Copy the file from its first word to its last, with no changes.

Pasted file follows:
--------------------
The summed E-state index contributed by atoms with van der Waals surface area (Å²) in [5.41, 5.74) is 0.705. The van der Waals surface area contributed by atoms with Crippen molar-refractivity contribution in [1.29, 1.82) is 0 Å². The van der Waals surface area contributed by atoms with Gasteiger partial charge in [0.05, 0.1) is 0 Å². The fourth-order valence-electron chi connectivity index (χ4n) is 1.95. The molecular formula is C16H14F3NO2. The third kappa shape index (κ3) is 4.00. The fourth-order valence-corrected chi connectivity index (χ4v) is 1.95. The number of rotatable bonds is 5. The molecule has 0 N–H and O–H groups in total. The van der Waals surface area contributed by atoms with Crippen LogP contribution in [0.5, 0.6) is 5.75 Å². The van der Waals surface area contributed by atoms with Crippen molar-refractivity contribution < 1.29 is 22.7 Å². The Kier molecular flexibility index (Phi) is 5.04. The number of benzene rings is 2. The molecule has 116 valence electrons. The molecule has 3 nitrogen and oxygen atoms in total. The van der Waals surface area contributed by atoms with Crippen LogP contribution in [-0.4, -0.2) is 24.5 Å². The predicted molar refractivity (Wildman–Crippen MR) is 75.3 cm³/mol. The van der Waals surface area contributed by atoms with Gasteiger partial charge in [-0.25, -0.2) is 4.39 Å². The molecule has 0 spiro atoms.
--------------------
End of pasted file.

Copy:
The summed E-state index contributed by atoms with van der Waals surface area (Å²) in [5.41, 5.74) is 0.705. The van der Waals surface area contributed by atoms with Crippen molar-refractivity contribution in [1.29, 1.82) is 0 Å². The van der Waals surface area contributed by atoms with Gasteiger partial charge in [0.05, 0.1) is 0 Å². The fourth-order valence-electron chi connectivity index (χ4n) is 1.95. The molecular formula is C16H14F3NO2. The third kappa shape index (κ3) is 4.00. The fourth-order valence-corrected chi connectivity index (χ4v) is 1.95. The number of rotatable bonds is 5. The molecule has 0 N–H and O–H groups in total. The van der Waals surface area contributed by atoms with Crippen LogP contribution in [0.5, 0.6) is 5.75 Å². The van der Waals surface area contributed by atoms with Crippen molar-refractivity contribution < 1.29 is 22.7 Å². The Kier molecular flexibility index (Phi) is 5.04. The number of benzene rings is 2. The molecule has 116 valence electrons. The molecule has 3 nitrogen and oxygen atoms in total. The van der Waals surface area contributed by atoms with Crippen LogP contribution in [-0.4, -0.2) is 24.5 Å². The predicted molar refractivity (Wildman–Crippen MR) is 75.3 cm³/mol. The van der Waals surface area contributed by atoms with Gasteiger partial charge in [-0.25, -0.2) is 4.39 Å². The molecule has 0 spiro atoms.